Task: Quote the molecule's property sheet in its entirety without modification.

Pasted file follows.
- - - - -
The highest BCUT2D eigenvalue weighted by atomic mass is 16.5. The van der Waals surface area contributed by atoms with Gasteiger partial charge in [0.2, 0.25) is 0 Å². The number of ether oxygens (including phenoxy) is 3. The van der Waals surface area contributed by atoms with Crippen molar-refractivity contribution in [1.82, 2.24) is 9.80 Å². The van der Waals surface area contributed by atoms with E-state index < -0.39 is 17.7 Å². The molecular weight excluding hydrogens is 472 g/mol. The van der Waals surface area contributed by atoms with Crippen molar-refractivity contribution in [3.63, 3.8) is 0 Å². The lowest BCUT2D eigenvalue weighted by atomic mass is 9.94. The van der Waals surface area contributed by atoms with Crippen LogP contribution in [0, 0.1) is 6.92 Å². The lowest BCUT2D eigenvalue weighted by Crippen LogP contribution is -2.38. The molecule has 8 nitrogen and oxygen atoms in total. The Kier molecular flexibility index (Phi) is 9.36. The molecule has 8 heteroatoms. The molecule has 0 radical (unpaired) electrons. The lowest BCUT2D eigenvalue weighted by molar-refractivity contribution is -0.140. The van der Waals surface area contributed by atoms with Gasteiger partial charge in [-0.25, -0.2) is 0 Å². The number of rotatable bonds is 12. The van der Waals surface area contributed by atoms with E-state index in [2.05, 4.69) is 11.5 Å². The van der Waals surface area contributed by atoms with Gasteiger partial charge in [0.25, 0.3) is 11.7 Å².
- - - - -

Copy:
The highest BCUT2D eigenvalue weighted by atomic mass is 16.5. The van der Waals surface area contributed by atoms with Gasteiger partial charge in [0.2, 0.25) is 0 Å². The number of ether oxygens (including phenoxy) is 3. The van der Waals surface area contributed by atoms with Crippen molar-refractivity contribution in [1.82, 2.24) is 9.80 Å². The van der Waals surface area contributed by atoms with E-state index < -0.39 is 17.7 Å². The molecular weight excluding hydrogens is 472 g/mol. The van der Waals surface area contributed by atoms with Crippen molar-refractivity contribution in [3.63, 3.8) is 0 Å². The lowest BCUT2D eigenvalue weighted by atomic mass is 9.94. The van der Waals surface area contributed by atoms with Crippen LogP contribution in [0, 0.1) is 6.92 Å². The lowest BCUT2D eigenvalue weighted by Crippen LogP contribution is -2.38. The molecule has 8 nitrogen and oxygen atoms in total. The Kier molecular flexibility index (Phi) is 9.36. The molecule has 8 heteroatoms. The molecule has 0 radical (unpaired) electrons. The lowest BCUT2D eigenvalue weighted by molar-refractivity contribution is -0.140. The van der Waals surface area contributed by atoms with Gasteiger partial charge in [-0.25, -0.2) is 0 Å². The number of rotatable bonds is 12. The van der Waals surface area contributed by atoms with E-state index in [2.05, 4.69) is 11.5 Å². The van der Waals surface area contributed by atoms with Gasteiger partial charge in [0.25, 0.3) is 11.7 Å².